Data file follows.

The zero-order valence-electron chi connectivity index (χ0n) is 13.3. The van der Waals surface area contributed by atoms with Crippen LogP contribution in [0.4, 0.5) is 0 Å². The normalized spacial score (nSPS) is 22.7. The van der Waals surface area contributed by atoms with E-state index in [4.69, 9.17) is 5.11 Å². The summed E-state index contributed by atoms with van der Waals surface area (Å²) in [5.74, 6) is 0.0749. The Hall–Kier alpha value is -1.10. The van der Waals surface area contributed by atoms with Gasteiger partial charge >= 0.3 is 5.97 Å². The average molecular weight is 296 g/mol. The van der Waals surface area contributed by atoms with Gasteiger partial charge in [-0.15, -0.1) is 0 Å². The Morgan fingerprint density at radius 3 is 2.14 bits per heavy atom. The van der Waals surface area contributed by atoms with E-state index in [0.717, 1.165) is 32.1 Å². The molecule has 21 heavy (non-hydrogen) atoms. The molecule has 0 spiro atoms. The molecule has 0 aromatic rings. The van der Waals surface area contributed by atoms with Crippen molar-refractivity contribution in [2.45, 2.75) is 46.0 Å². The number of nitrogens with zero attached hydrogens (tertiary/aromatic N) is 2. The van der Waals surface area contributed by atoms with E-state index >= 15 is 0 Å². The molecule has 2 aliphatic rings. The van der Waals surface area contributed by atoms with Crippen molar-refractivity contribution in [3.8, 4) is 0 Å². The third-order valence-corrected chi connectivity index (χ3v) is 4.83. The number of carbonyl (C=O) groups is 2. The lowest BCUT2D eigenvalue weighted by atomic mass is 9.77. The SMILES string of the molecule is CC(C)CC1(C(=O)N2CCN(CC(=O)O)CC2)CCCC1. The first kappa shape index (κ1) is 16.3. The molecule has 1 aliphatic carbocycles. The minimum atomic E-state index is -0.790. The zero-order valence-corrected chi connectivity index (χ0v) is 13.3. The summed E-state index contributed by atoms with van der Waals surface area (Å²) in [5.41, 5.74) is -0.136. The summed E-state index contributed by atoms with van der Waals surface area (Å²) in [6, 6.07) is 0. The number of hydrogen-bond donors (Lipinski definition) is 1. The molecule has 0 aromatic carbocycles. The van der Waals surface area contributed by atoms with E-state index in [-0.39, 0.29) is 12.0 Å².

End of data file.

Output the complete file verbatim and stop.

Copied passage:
The zero-order valence-electron chi connectivity index (χ0n) is 13.3. The van der Waals surface area contributed by atoms with Crippen LogP contribution in [0.4, 0.5) is 0 Å². The normalized spacial score (nSPS) is 22.7. The van der Waals surface area contributed by atoms with E-state index in [4.69, 9.17) is 5.11 Å². The summed E-state index contributed by atoms with van der Waals surface area (Å²) in [5.74, 6) is 0.0749. The Hall–Kier alpha value is -1.10. The van der Waals surface area contributed by atoms with Gasteiger partial charge >= 0.3 is 5.97 Å². The average molecular weight is 296 g/mol. The van der Waals surface area contributed by atoms with Gasteiger partial charge in [-0.15, -0.1) is 0 Å². The Morgan fingerprint density at radius 3 is 2.14 bits per heavy atom. The van der Waals surface area contributed by atoms with E-state index in [0.717, 1.165) is 32.1 Å². The molecule has 21 heavy (non-hydrogen) atoms. The molecule has 0 spiro atoms. The molecule has 0 aromatic rings. The van der Waals surface area contributed by atoms with Crippen molar-refractivity contribution in [2.45, 2.75) is 46.0 Å². The number of nitrogens with zero attached hydrogens (tertiary/aromatic N) is 2. The van der Waals surface area contributed by atoms with E-state index >= 15 is 0 Å². The molecule has 2 aliphatic rings. The van der Waals surface area contributed by atoms with Crippen molar-refractivity contribution in [3.8, 4) is 0 Å². The third-order valence-corrected chi connectivity index (χ3v) is 4.83. The number of carbonyl (C=O) groups is 2. The lowest BCUT2D eigenvalue weighted by atomic mass is 9.77. The SMILES string of the molecule is CC(C)CC1(C(=O)N2CCN(CC(=O)O)CC2)CCCC1. The first kappa shape index (κ1) is 16.3. The molecule has 1 aliphatic carbocycles. The minimum atomic E-state index is -0.790. The zero-order valence-corrected chi connectivity index (χ0v) is 13.3. The summed E-state index contributed by atoms with van der Waals surface area (Å²) in [5.41, 5.74) is -0.136. The summed E-state index contributed by atoms with van der Waals surface area (Å²) in [6, 6.07) is 0. The number of hydrogen-bond donors (Lipinski definition) is 1. The molecule has 0 aromatic carbocycles. The van der Waals surface area contributed by atoms with E-state index in [-0.39, 0.29) is 12.0 Å².